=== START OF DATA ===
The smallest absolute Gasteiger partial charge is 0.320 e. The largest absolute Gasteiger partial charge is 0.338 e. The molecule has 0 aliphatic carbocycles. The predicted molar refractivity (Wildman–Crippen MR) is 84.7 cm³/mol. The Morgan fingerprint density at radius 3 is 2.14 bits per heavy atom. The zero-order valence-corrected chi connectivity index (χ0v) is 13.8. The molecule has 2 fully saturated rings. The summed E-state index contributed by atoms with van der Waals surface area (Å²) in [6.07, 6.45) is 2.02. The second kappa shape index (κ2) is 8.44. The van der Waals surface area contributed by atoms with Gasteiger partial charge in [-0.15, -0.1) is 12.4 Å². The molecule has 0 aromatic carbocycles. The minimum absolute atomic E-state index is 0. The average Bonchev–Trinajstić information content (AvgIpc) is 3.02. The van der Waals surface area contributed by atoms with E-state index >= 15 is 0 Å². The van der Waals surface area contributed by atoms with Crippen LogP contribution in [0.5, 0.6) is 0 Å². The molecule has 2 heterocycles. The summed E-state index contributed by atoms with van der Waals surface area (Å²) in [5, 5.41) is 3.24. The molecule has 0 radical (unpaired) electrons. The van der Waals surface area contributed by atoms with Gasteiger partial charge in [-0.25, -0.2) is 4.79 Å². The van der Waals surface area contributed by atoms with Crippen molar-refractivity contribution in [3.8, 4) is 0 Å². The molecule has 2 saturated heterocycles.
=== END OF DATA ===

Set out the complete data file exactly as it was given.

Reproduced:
The smallest absolute Gasteiger partial charge is 0.320 e. The largest absolute Gasteiger partial charge is 0.338 e. The molecule has 0 aliphatic carbocycles. The predicted molar refractivity (Wildman–Crippen MR) is 84.7 cm³/mol. The Morgan fingerprint density at radius 3 is 2.14 bits per heavy atom. The zero-order valence-corrected chi connectivity index (χ0v) is 13.8. The molecule has 2 fully saturated rings. The summed E-state index contributed by atoms with van der Waals surface area (Å²) in [6.07, 6.45) is 2.02. The second kappa shape index (κ2) is 8.44. The van der Waals surface area contributed by atoms with Gasteiger partial charge in [-0.15, -0.1) is 12.4 Å². The molecule has 0 aromatic carbocycles. The minimum absolute atomic E-state index is 0. The average Bonchev–Trinajstić information content (AvgIpc) is 3.02. The van der Waals surface area contributed by atoms with E-state index >= 15 is 0 Å². The van der Waals surface area contributed by atoms with Crippen LogP contribution in [0.5, 0.6) is 0 Å². The molecule has 2 heterocycles. The summed E-state index contributed by atoms with van der Waals surface area (Å²) in [5, 5.41) is 3.24. The molecule has 0 radical (unpaired) electrons. The van der Waals surface area contributed by atoms with Gasteiger partial charge in [-0.25, -0.2) is 4.79 Å². The van der Waals surface area contributed by atoms with Crippen molar-refractivity contribution in [3.8, 4) is 0 Å². The molecule has 2 saturated heterocycles.